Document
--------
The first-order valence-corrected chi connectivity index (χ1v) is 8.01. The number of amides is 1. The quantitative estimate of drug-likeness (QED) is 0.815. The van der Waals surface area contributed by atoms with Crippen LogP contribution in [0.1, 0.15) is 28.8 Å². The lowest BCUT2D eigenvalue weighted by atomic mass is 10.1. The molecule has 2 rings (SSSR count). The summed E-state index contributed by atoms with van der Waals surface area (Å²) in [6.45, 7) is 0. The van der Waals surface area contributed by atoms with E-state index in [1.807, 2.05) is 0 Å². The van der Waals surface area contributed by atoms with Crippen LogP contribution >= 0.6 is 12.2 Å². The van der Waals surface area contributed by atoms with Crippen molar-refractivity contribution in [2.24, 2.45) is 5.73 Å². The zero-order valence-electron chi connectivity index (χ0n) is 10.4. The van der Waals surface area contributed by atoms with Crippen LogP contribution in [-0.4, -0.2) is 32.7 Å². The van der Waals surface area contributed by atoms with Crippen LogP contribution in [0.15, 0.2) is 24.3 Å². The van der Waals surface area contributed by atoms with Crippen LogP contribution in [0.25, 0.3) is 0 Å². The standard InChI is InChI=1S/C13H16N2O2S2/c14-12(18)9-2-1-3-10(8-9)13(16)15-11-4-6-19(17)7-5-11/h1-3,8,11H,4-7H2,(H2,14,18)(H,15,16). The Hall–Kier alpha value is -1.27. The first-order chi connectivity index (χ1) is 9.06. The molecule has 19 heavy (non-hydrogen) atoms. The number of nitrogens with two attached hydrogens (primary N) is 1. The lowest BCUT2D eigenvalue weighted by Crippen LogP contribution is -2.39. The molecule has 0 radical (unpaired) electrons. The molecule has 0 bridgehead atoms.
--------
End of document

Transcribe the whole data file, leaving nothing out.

The first-order valence-corrected chi connectivity index (χ1v) is 8.01. The number of amides is 1. The quantitative estimate of drug-likeness (QED) is 0.815. The van der Waals surface area contributed by atoms with Crippen LogP contribution in [0.1, 0.15) is 28.8 Å². The lowest BCUT2D eigenvalue weighted by atomic mass is 10.1. The molecule has 2 rings (SSSR count). The summed E-state index contributed by atoms with van der Waals surface area (Å²) in [6.45, 7) is 0. The van der Waals surface area contributed by atoms with E-state index in [1.807, 2.05) is 0 Å². The van der Waals surface area contributed by atoms with Crippen LogP contribution >= 0.6 is 12.2 Å². The van der Waals surface area contributed by atoms with Crippen molar-refractivity contribution in [2.24, 2.45) is 5.73 Å². The zero-order valence-electron chi connectivity index (χ0n) is 10.4. The van der Waals surface area contributed by atoms with Crippen LogP contribution in [-0.4, -0.2) is 32.7 Å². The van der Waals surface area contributed by atoms with Crippen LogP contribution in [0.15, 0.2) is 24.3 Å². The van der Waals surface area contributed by atoms with Crippen LogP contribution in [0.25, 0.3) is 0 Å². The standard InChI is InChI=1S/C13H16N2O2S2/c14-12(18)9-2-1-3-10(8-9)13(16)15-11-4-6-19(17)7-5-11/h1-3,8,11H,4-7H2,(H2,14,18)(H,15,16). The Hall–Kier alpha value is -1.27. The first-order chi connectivity index (χ1) is 9.06. The molecule has 19 heavy (non-hydrogen) atoms. The number of nitrogens with two attached hydrogens (primary N) is 1. The lowest BCUT2D eigenvalue weighted by Crippen LogP contribution is -2.39. The molecule has 0 radical (unpaired) electrons. The molecule has 0 bridgehead atoms.